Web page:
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This article was published in the June 2014 (#49) edition of  Woodturning Design.

Magic Wand as 4 page pdf

MAGIC WAND

Main photo

 

INTRODUCTION:  I gave an ornament demo for a local club earlier this month.  There are several steps where you have to wait for glue to dry, and there's no time for that in a demo, so I had prepared pre-glued replacements at each glue drying step.  As a bad joke (look, if I could tell GOOD jokes perhaps I'd have worked as a comedian instead of an X-Ray Tech, made lots of money, and retired earlier.  Or perhaps not.) I said the box I kept the pre-prepared stuff in is a "magic box".  I thought a pixie dust (glitter to you muggles) dispensing magic wand would be a nice touch.  Years ago I had even made one, but it was inordinately fussy to make and use. 

 

I keep an automatic pencil from falling off my drill press table with a ring magnet and I guess that triggered the AHA! moment of using a pair of ring magnets to keep a cap on the glitter reservoir.  It worked very nicely.  The ring magnets keep the cap on securely enough for vigorous use, but pulls off easily for refilling.  And you can easily rotate the cap to open or close the glitter dispensing holes.  Even if you don't do demos and don't like bad jokes, the magic wand will still make a great Father's (or Mother's) revenge present for your grandkids, even if it doesn't match Harry Potter's.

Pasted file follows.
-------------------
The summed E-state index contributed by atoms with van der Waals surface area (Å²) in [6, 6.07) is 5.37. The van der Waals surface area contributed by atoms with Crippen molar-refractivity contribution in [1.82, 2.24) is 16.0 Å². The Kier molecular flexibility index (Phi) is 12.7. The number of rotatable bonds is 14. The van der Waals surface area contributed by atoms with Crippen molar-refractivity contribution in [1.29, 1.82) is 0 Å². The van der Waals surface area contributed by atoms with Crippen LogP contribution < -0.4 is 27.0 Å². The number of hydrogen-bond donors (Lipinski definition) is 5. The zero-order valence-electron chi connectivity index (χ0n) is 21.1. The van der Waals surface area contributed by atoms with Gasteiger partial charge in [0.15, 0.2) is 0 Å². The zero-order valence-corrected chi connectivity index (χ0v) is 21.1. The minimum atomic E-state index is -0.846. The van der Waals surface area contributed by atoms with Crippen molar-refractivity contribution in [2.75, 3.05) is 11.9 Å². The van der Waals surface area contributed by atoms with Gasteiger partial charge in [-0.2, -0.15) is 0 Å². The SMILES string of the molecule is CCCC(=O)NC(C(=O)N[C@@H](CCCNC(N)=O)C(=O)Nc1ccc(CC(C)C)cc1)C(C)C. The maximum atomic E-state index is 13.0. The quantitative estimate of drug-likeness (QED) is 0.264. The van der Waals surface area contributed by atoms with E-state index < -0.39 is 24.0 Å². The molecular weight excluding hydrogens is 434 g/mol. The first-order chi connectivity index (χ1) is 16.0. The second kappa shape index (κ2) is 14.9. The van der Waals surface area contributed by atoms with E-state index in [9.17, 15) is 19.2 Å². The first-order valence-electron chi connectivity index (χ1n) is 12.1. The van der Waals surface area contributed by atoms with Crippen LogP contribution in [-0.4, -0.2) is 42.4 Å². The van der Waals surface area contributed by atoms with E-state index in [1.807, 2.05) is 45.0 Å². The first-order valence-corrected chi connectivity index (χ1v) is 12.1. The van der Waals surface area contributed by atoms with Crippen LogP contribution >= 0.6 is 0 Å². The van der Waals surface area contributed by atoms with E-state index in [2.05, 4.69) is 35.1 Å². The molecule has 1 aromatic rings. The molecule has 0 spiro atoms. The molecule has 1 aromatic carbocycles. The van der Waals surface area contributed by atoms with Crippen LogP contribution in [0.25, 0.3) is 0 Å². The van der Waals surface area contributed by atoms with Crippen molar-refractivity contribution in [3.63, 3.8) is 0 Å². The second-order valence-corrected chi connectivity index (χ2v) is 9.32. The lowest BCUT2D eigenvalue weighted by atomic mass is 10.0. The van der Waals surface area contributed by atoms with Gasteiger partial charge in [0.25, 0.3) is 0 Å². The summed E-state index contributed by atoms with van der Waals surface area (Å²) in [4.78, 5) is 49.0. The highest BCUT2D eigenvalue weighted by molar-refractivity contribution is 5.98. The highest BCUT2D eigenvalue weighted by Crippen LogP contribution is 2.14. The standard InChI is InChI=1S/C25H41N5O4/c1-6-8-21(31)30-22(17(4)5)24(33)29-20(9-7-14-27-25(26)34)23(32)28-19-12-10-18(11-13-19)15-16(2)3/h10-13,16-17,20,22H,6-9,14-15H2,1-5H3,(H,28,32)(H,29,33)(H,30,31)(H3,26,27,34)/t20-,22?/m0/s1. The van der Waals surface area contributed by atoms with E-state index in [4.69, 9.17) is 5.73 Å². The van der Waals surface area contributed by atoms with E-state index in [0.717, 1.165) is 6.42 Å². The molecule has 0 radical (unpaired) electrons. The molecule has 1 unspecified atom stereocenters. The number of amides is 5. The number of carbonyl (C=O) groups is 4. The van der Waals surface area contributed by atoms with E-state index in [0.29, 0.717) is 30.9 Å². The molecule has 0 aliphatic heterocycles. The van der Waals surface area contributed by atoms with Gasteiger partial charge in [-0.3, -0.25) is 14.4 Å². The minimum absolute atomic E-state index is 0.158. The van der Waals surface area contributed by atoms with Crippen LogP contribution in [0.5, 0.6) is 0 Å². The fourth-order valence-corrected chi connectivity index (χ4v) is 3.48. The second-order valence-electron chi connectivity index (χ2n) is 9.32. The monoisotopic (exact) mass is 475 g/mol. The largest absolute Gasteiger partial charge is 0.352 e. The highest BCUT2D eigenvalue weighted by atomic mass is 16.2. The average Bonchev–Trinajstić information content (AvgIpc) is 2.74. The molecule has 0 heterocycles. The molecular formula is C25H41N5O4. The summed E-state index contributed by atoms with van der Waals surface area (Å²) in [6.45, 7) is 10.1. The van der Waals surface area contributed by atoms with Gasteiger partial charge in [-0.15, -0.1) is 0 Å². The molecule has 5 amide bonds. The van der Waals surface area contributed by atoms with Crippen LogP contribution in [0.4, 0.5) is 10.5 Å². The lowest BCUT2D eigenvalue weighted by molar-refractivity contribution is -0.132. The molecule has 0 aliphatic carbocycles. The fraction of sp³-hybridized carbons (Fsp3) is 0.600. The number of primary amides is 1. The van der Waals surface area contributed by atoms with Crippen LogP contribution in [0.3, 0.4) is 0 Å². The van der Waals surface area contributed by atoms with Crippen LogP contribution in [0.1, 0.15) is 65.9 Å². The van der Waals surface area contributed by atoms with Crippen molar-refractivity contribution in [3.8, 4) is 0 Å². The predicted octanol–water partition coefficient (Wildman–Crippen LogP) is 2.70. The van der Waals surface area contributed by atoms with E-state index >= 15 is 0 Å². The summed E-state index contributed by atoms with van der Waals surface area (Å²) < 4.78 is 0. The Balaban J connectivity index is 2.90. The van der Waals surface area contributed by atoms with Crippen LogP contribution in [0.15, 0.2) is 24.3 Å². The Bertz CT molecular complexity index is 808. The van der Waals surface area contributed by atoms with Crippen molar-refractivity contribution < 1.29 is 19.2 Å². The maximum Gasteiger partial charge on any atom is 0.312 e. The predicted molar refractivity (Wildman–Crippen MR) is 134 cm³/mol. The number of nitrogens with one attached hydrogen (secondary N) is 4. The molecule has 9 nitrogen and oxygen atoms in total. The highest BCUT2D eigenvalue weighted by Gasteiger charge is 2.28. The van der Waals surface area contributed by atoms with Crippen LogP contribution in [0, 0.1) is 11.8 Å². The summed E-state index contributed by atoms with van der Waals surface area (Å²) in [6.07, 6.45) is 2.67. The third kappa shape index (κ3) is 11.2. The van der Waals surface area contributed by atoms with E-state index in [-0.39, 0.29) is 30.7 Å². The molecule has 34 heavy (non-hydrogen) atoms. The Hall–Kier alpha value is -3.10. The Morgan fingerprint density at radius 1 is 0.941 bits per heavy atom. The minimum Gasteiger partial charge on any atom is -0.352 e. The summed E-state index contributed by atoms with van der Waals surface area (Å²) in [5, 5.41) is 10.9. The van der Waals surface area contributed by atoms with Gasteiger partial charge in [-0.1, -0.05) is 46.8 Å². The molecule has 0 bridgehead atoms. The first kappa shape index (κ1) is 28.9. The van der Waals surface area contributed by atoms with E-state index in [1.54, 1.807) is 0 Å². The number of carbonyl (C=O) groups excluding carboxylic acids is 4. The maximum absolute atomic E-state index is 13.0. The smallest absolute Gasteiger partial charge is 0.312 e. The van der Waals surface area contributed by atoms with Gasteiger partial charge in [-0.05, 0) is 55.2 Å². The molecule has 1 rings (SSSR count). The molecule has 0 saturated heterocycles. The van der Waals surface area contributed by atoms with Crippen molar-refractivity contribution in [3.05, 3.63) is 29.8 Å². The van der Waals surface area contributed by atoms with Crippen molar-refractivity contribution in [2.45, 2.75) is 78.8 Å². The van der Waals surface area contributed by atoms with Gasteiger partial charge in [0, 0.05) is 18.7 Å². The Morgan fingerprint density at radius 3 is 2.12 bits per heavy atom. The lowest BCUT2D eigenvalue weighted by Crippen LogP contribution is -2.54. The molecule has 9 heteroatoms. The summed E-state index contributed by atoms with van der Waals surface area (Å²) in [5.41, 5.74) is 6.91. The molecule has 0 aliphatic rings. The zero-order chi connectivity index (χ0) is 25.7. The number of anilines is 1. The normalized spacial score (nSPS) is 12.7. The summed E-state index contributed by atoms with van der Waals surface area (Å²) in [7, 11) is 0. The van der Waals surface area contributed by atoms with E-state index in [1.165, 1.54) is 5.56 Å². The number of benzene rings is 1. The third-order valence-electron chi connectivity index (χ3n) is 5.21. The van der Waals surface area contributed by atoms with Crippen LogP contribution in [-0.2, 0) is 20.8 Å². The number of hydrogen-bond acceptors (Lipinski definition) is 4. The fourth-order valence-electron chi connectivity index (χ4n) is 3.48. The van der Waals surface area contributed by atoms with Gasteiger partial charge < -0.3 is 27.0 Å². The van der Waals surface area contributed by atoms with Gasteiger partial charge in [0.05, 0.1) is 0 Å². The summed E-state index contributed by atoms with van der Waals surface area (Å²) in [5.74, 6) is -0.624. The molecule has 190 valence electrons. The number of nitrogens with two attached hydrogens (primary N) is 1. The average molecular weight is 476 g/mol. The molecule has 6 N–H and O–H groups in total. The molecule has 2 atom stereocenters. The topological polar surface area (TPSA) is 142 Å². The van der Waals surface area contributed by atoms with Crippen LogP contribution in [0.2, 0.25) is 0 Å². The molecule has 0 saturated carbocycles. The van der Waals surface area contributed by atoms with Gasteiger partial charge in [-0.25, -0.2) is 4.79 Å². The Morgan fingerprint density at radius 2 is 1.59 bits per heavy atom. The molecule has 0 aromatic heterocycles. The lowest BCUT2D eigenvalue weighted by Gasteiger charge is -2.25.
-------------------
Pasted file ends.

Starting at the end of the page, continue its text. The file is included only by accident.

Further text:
The wand has two pieces, a handle and a cap.  The handle has a reservoir for glitter on the end.  A ring magnet is mounted in a mortise at the end of the reservoir.  You can refill the reservoir through the hole in the magnet.  The cap is drilled to fit over the reservoir, and has a mating ring magnet at the top.  Glitter holes are drilled through the side of the cap and reservoir at the same time so they line up.  But you can put the wand on "safety" by twisting the cap so that the holes don't line up. All the work is done on lathe using a collet chuck, but I'll suggest alternatives if you don't have a collet chuck.

 

PREP:  Begin by preparing two turning squares.  They should be at least 1" square.  Cut the cap blank  3-1/2" long, and the handle blank 10" long.  Find the center and indent at each end, as in Fig. #1, for easy mounting between centers.

Fig01 

Figure #1:  Cherry spindle blanks prepared for mounting.

 

Copy Diagram A, or download it at http://davidreedsmith.com/articles/magicwand/diagramA.pdf and print it out.  As the spindles will be reversed end for end when turning, it helps if the plan can as well, so I put all the dimensions in the middle.  Unless you plan to make a whole bunch of wands cereal box cardboard will be sturdy enough for a backing (bonus:  it lets you bend an end that might foul on the chuck out of the way).  Attach the plan with spray adhesive to the backing and cut out along the red lines.  You can use a triangular file to make little notches to guide your pencil when transferring locations on the lathe.